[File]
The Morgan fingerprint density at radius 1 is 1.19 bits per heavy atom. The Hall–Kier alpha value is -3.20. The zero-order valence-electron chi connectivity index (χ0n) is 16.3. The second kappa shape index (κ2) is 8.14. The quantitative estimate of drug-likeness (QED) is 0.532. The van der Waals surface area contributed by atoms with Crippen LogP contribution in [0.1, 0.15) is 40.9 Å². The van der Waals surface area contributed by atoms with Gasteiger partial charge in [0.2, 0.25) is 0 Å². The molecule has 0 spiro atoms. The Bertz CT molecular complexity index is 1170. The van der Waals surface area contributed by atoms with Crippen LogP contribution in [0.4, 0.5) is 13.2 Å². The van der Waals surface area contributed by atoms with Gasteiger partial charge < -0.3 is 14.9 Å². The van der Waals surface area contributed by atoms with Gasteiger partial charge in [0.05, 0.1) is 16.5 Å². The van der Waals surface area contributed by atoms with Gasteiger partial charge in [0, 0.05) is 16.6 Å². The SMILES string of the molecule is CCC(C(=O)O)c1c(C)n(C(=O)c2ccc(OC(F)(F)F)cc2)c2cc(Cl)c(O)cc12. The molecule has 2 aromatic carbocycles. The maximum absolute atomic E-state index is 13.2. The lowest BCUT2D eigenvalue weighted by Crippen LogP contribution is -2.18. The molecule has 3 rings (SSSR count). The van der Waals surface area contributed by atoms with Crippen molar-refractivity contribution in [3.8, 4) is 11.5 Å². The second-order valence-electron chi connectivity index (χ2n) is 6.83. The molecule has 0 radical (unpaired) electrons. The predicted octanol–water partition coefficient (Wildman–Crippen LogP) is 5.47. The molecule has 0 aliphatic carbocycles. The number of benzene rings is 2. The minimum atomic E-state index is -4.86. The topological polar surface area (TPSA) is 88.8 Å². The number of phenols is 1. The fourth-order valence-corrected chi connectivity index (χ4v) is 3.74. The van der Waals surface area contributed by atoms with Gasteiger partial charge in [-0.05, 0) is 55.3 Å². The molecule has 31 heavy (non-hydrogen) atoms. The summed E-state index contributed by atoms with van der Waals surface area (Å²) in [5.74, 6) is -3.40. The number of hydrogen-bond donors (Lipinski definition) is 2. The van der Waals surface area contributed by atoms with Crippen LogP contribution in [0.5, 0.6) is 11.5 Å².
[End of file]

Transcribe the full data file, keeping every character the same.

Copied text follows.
The Morgan fingerprint density at radius 1 is 1.19 bits per heavy atom. The Hall–Kier alpha value is -3.20. The zero-order valence-electron chi connectivity index (χ0n) is 16.3. The second kappa shape index (κ2) is 8.14. The quantitative estimate of drug-likeness (QED) is 0.532. The van der Waals surface area contributed by atoms with Crippen LogP contribution in [0.1, 0.15) is 40.9 Å². The van der Waals surface area contributed by atoms with Gasteiger partial charge in [0.2, 0.25) is 0 Å². The molecule has 0 spiro atoms. The Bertz CT molecular complexity index is 1170. The van der Waals surface area contributed by atoms with Crippen LogP contribution in [0.4, 0.5) is 13.2 Å². The van der Waals surface area contributed by atoms with Gasteiger partial charge < -0.3 is 14.9 Å². The van der Waals surface area contributed by atoms with Gasteiger partial charge in [0.05, 0.1) is 16.5 Å². The van der Waals surface area contributed by atoms with Gasteiger partial charge in [0, 0.05) is 16.6 Å². The SMILES string of the molecule is CCC(C(=O)O)c1c(C)n(C(=O)c2ccc(OC(F)(F)F)cc2)c2cc(Cl)c(O)cc12. The molecule has 2 aromatic carbocycles. The maximum absolute atomic E-state index is 13.2. The lowest BCUT2D eigenvalue weighted by Crippen LogP contribution is -2.18. The molecule has 3 rings (SSSR count). The van der Waals surface area contributed by atoms with Crippen molar-refractivity contribution in [3.8, 4) is 11.5 Å². The second-order valence-electron chi connectivity index (χ2n) is 6.83. The molecule has 0 radical (unpaired) electrons. The predicted octanol–water partition coefficient (Wildman–Crippen LogP) is 5.47. The molecule has 0 aliphatic carbocycles. The number of benzene rings is 2. The minimum atomic E-state index is -4.86. The topological polar surface area (TPSA) is 88.8 Å². The number of phenols is 1. The fourth-order valence-corrected chi connectivity index (χ4v) is 3.74. The van der Waals surface area contributed by atoms with Gasteiger partial charge in [-0.05, 0) is 55.3 Å². The molecule has 31 heavy (non-hydrogen) atoms. The summed E-state index contributed by atoms with van der Waals surface area (Å²) in [5.74, 6) is -3.40. The number of hydrogen-bond donors (Lipinski definition) is 2. The van der Waals surface area contributed by atoms with Crippen LogP contribution in [0.5, 0.6) is 11.5 Å².